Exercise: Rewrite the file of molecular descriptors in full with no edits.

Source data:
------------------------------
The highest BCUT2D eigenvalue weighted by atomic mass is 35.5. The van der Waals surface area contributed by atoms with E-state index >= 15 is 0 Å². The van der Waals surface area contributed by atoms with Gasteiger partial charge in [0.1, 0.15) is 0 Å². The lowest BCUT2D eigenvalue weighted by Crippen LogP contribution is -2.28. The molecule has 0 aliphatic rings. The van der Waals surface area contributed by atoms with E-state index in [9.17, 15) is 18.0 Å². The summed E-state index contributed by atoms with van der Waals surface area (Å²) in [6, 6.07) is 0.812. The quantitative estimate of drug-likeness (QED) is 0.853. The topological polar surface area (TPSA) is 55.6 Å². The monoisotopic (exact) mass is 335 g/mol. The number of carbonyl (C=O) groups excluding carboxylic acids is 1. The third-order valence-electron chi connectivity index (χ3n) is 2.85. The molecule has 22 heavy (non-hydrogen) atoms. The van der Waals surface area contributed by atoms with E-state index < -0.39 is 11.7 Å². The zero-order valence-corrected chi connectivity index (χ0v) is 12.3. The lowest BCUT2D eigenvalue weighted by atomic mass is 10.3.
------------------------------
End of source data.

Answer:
The highest BCUT2D eigenvalue weighted by atomic mass is 35.5. The van der Waals surface area contributed by atoms with E-state index >= 15 is 0 Å². The van der Waals surface area contributed by atoms with Gasteiger partial charge in [0.1, 0.15) is 0 Å². The lowest BCUT2D eigenvalue weighted by Crippen LogP contribution is -2.28. The molecule has 0 aliphatic rings. The van der Waals surface area contributed by atoms with E-state index in [9.17, 15) is 18.0 Å². The summed E-state index contributed by atoms with van der Waals surface area (Å²) in [6, 6.07) is 0.812. The quantitative estimate of drug-likeness (QED) is 0.853. The topological polar surface area (TPSA) is 55.6 Å². The monoisotopic (exact) mass is 335 g/mol. The number of carbonyl (C=O) groups excluding carboxylic acids is 1. The third-order valence-electron chi connectivity index (χ3n) is 2.85. The molecule has 22 heavy (non-hydrogen) atoms. The van der Waals surface area contributed by atoms with E-state index < -0.39 is 11.7 Å². The zero-order valence-corrected chi connectivity index (χ0v) is 12.3. The lowest BCUT2D eigenvalue weighted by atomic mass is 10.3.